Samantha Brick, you think you’ve got it bad eh? PAH. Try being Evan Dando. This is a man that has spent the past 20 years being vilified for being ridiculously good looking. At the time of grunge, self loathing and skag, the music press balked at the idea that any kind of angst could lie beneath those luscious locks. They painted him as a stoner pop prince, relegated to contending with ‘frightful’ screamagers and doing the ‘Biscuit Tin’ questions in Smash Hits, not to be taken seriously like King Kurt. Maybe it was his own fault, with his undying love for Abba as well as Black Sabbath and his tendency to coo and goof for the cameras, Dando was a beguiling prospect for the music press.
Thankfully, teenage girls know a thing or two about pop (see the Beatles) and took The Lemonheads to their hearts playing their seminal album It’s A Shame About Ray until the tape warped and waited for the boys to catch up. When they did they realised that it wasn’t all sunshine and spliffs in Dando world, if anything It’s A Shame About Ray squashes more anguish and apathy into its 30 minutes than Billy Corgan managed to do in his whole career.
It’s his unnerving knack for creating effervescent melodies which bloom sadness and heartbreak that attracts the half stunned crowd in the Academy. Breezily knocking out a selection of acoustic numbers from ‘Being Around’ to Victoria William’s heart scorching ‘Frying Pan’ it’s heads down and on with the show. With hardly a chance to take a breath or grab a tissue, Chuck and Fred join him to hurtle us headlong down memory lane for the full performance of It’s A Shame About Ray. Blitzing through ‘Rockin’ Stroll’ and ‘Confetti’ at lightning speed it would seem that Evan is on autopilot, churning out the hits till he can exit the stage. It’s only when they hit the title track that the pace is slowed and buttocks are unclenched but the true magic has yet to happen.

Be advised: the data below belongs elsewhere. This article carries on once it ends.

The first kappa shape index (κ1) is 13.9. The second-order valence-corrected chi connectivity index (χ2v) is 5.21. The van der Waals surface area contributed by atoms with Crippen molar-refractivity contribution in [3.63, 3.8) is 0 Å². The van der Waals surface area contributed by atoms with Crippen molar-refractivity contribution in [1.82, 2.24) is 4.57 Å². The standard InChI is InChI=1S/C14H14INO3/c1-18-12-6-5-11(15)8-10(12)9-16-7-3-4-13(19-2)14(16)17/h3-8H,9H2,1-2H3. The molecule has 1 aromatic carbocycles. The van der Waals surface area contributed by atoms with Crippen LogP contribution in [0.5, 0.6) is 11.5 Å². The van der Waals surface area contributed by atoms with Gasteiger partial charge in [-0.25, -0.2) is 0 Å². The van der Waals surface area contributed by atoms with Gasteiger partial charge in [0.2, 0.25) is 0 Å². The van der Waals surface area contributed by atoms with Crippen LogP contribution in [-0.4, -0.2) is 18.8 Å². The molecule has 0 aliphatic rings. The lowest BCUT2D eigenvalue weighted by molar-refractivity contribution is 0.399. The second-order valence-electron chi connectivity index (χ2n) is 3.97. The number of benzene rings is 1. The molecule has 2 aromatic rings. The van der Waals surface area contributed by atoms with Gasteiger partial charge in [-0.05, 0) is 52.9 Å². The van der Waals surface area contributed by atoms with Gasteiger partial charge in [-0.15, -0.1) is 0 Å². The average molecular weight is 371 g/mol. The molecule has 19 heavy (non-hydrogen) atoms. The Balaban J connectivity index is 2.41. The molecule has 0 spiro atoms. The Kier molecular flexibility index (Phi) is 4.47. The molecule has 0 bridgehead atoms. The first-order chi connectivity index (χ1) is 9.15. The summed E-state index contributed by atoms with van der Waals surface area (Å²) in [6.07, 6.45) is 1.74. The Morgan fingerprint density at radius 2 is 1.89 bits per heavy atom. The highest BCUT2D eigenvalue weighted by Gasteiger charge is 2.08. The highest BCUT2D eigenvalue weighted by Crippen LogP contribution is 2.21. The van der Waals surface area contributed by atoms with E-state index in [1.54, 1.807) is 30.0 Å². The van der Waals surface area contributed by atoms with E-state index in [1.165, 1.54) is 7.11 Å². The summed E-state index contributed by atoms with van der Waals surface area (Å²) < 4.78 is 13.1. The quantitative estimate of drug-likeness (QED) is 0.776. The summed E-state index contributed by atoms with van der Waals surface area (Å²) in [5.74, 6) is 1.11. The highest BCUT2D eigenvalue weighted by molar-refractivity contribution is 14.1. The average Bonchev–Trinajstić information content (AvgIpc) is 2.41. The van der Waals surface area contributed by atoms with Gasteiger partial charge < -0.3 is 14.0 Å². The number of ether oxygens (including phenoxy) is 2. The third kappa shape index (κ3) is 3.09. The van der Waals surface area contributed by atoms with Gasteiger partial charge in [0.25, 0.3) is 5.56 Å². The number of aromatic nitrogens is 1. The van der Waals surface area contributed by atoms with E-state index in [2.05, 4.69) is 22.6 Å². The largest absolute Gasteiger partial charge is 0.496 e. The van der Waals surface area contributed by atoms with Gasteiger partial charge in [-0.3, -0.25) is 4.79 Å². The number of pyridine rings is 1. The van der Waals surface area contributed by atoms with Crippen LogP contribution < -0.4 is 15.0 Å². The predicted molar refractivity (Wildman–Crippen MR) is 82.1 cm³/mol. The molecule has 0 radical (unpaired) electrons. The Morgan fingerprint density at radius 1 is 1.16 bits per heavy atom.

For all its knockabout charms the real beauty of the album lies in its dingier elements. The bleakness of a life under the shadow of addiction, the pool of sadness shored up from parental marital problems to private relationship breakdowns. As Evan hollers out the repeated refrain of ‘hope in my past’ from the aching, anxiety ridden ‘Rudderless’, he is exorcising all our past demons in the darkness, our teenage dreams half remembered but not fully erased. There is a rush of communal memories echoing out through the crowd which is finally acknowledged from the stage with a genuine smile and a brief pause. From there on Evan truly awakens to deliver a soul squelching version of ‘My Drug Buddy’ and the blissed out beauty of ‘Turnpike Down’, every song a greatest hit, every pure, distilled thought leaving Ryan Adams on the balcony scratching his head in wonderment. In that triptych lies the albums essence, the loneliness, the rawness, the unique bravery of exposing the worst of himself, they are the albums bleeding heart, completed with the bruising ‘Hannah & Gabi’ there wasn’t a dry eye in the house.
What Dando is trying to achieve with this nostalgia fest is anybody’s guess, nary a newer song is performed, maybe he’s delivering the album back to those who once screamed and who can now nod in agreement, for the bedroom boys too shy to say they were a fan or the ones that missed it all first time around, showcasing what is now with blessed hindsight believed to be one of the defining albums of that era.
Whatever the reasons, that fact that he is able to reach into a back catalogue that features such faultless pop moments as ‘Down About It’, ‘Hospital’ and the mesmeric ‘Mallo Cup’ makes us grateful to have his music as a soundtrack to our lives no matter how shiny his hair is.
Photo by Sean Conroy.